The base I started with was a Matrix fanfic series, 20+ stories, a whole swath of original characters, a new spin on some canon elements and some completely new elements.

Three world-builds later, I have an urban fantasy series that bares no resemblance to the stories I started with (other than my own original elements, which weren't dependant on their setting).

It's really hard work, I'll tell you that from the get-go, but it can be really, really rewarding. You will notice, when you go back and read your fanfic, that for instance, you pushed Canon Character A in a certain direction - perhaps within the limitations of their canonical portrayal, sometimes not - run with that new direction, it's one of the very easy steps to help separate your character from the character you've been borrowing.

You may not be able to change genres the way I did, but at least put a new spin on it - the first iteration I did for my original-verse still ran with the "reality isn't reality" angle, but changed it dramatically, from "machines are evil, lol" to an "ark/time-capsule because humanity killed itself off" deal. Whatever your original canon is, there's always a new way to change it, and doing that helps you bring in a lot of new elements, and refine other, smaller elements that you'd already brought to the table.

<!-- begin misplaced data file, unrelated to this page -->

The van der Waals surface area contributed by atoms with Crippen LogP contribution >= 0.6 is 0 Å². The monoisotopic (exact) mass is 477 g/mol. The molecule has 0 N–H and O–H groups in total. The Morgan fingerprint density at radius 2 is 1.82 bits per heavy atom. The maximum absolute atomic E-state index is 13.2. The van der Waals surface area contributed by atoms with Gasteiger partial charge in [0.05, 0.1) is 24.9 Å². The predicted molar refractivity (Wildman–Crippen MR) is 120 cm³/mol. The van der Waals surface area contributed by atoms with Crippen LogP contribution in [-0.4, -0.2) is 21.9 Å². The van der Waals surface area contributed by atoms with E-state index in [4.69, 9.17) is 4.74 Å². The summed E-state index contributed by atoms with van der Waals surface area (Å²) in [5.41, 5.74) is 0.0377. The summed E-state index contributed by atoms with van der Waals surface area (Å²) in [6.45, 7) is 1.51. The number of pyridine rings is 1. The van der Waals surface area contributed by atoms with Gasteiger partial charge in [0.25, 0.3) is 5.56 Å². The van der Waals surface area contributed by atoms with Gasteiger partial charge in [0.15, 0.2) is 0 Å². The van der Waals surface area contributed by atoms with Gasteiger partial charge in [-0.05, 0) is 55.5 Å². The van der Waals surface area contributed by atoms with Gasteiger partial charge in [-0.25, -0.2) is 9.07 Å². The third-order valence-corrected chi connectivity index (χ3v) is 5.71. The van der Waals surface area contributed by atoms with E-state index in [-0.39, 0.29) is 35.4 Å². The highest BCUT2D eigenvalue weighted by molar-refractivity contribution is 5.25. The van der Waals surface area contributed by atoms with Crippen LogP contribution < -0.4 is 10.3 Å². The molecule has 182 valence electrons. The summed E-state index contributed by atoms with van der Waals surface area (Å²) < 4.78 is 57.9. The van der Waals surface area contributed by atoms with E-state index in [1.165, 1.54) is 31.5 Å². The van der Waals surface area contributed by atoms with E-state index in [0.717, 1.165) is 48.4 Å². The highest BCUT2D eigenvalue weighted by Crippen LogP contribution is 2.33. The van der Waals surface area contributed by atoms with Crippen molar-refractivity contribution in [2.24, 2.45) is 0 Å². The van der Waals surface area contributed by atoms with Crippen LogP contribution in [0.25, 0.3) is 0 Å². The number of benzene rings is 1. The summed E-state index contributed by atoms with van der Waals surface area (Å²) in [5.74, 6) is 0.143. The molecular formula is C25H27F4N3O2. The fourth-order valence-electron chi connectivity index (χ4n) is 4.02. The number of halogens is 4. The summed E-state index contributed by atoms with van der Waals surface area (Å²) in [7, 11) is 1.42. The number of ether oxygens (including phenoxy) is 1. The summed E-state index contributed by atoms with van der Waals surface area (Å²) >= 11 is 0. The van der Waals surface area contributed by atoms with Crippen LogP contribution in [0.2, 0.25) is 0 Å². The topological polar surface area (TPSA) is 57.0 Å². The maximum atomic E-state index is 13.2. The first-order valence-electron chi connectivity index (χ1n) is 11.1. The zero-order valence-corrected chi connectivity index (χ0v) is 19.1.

Another trick is to focus on your original characters, and let canon characters that you don't really have a need for fall away, or - if the canon characters aren't well-explored in canon, and you've added to them, run completely off the elements that you brought to the table.

Invent new characters for an archetype that you need to fill - this helps energise a story, as working with a complete unknown helps you think on your feet about world-building elements that you may not have considered.

PM me if you want to chat. :)

BfloGal
11-01-2008, 05:27 PM
I'd guess it all depends on how you wrote your fanfic.

I'm also considering adapting one of my fanfics into something original--but the parts I am considering adapting are all original. I had taken the canon characters into a new setting. I added a few more original characters. What I'd like to do is take the setting and the original characters, and add more original characters (not just the canon characters with different names), and reconstruct the plot.